Top 5 Mistakes of Orientation and Onboarding Programs
Is your new-hire orientation program working for you or against you?
When clients ask us to analyze why their Onboarding and Orientation strategies are going wrong, here are the Top 5 mistakes we see:
#5: The program that only HR could love
Orientation is usually owned by Human Resources, but it's not supposed to be about Human Resources. Orientation programs that only cover HR information (benefit packages, employee manual, etc.) are missing the point.
Orientation is supposed to answer new-hire questions such as: What is this organization really all about? What is it really like to work here? How are things organized, and where do I fit in?
In other words, Orientation is supposed to capture the organizational culture. And that requires getting beyond the HR boundaries to develop the program, partnering with managers from other stakeholders, even getting input from (yoiks!) actual employees about both the content and the deployment of the Orientation program.
#4: Just the facts, ma'am
Nothing puts new-hires to sleep faster than an information dump masquerading as an Orientation program.
Sure, new-hires need to learn a lot of information. But they probably do not need to learn it all at once and it's unlikely that they need to memorize it.
Which means that you have a perfect opportunity to get away from the lecture-and-test mode, and opt for a friendlier format. One of our favorites is to publish the information in a reference format - notebook, web page, etc. - so new-hires can use it as needed back on the job. That frees up training time for interactive exercises that reinforce how to access the data, how the information is organized, how the data is used in different departments, etc. Your new-hires will enjoy the interactivity - and be better positioned to make use of the information on the job.
#3: You are alone, so very alone
Your organizational slogan may say "We are a Team," but your Orientation program says "You may be on our team, but we don't want to know you."
These days, we have become more cognizant of the importance of "social networking." If you want to help your new-hires feel like part of the team, you need to help them build their social network within the organization - which means helping them figure out who people are and what their roles are.
Good Orientation programs incorporate social networking activities at various stages of the orientation process. For example, we often provide a "Getting to Know the Organization" module early on in the process, which explains what the various areas of the organization do and who their key players are. The follow-on activity to this module is an exercise in which the new-hires make contact with those key players who are most directly connected to the new-hire's job. Additional social networking activities should be sprinkled throughout the orientation period.
By the way, don't be afraid of the word "social." Your goal is not to get your new-hire a date for the prom. But you do need that new-hire to become a fully-functioning member of your team - which means knowing whom to call to get something done, understanding who reports to whom, etc.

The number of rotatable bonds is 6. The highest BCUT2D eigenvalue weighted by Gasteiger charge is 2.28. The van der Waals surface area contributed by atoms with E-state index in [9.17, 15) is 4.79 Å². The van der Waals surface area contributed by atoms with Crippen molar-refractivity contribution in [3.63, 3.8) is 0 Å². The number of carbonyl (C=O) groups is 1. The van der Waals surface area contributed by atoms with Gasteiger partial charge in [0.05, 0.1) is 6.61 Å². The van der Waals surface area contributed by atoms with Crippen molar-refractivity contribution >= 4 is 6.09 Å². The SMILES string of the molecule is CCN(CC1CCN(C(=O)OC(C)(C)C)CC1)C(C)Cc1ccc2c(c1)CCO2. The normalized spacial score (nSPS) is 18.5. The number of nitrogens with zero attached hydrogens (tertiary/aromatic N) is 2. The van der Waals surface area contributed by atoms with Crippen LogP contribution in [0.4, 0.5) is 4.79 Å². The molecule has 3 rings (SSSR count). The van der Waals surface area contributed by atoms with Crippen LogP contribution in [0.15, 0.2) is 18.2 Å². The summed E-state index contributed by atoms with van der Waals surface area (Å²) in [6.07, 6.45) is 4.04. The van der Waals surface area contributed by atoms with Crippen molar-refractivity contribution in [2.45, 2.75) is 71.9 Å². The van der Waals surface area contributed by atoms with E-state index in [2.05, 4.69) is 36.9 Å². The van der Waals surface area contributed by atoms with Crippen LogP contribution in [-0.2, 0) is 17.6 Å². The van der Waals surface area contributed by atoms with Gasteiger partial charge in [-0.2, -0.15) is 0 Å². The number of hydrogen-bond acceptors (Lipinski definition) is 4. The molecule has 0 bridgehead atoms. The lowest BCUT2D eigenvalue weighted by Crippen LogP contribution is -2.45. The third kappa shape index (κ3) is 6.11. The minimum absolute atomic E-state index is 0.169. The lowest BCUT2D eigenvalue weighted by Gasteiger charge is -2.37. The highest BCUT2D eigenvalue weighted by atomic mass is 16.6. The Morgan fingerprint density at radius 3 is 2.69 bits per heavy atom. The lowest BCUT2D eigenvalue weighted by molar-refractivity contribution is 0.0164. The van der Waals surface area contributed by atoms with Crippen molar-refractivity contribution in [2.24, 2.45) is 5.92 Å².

#2: One-time-event mentality
What's wrong with this picture? You are running an orientation program to promote employee retention and foster employee loyalty over the long term. Your goal is to demonstrate your commitment to helping the individual new-hire become successful on the job. But you expect your employee to "get oriented" during a single session - usually a session that is crammed to the gills with way too much information, and often a session that is over-subscribed because the program is only offered once a month or so. No wonder the new-hires aren't getting your message.
Orientation is a process, not an event. There's no way around it. Remember your first day on the job? You had a ton of questions - but they were different questions from the ones you needed to ask on Day 21, or Day 42, and so on. A good Orientation program is set up as a process, making it possible for new-hires to get good answers to their urgent questions right after they are hired, but also making it possible to re-engage with them later during their first few months as their needs change. And, taking a process approach frees you to change things up now and then - mixing online media, classroom time, and small-group projects so as to give new-hires the real flavor of your organization.
#1: We don't have an orientation program
You may think that you don't have an Orientation program, but you do. Your program may be grounded in Strategic Thinking and HR Best Practices. Or, it may be based on the opinions of Elsie, the cranky bookkeeper who loves to share her 20 years of assorted grievances with every new-hire who passes her desk. But count on it, someone is orienting your new-hires.
The best defense is a good offense. A well-thought-out, well-implemented orientation program is an effective weapon for retaining employees and helping them to become productive faster. Think of orientation as an investment. And keep your new-hires away from Elsie! Good orientation programs are good business. Think of your orientation program as a window into your organization's culture. The better the view through that window, the more likely your new-hires will get onboard quickly, and stay onboard for the long term.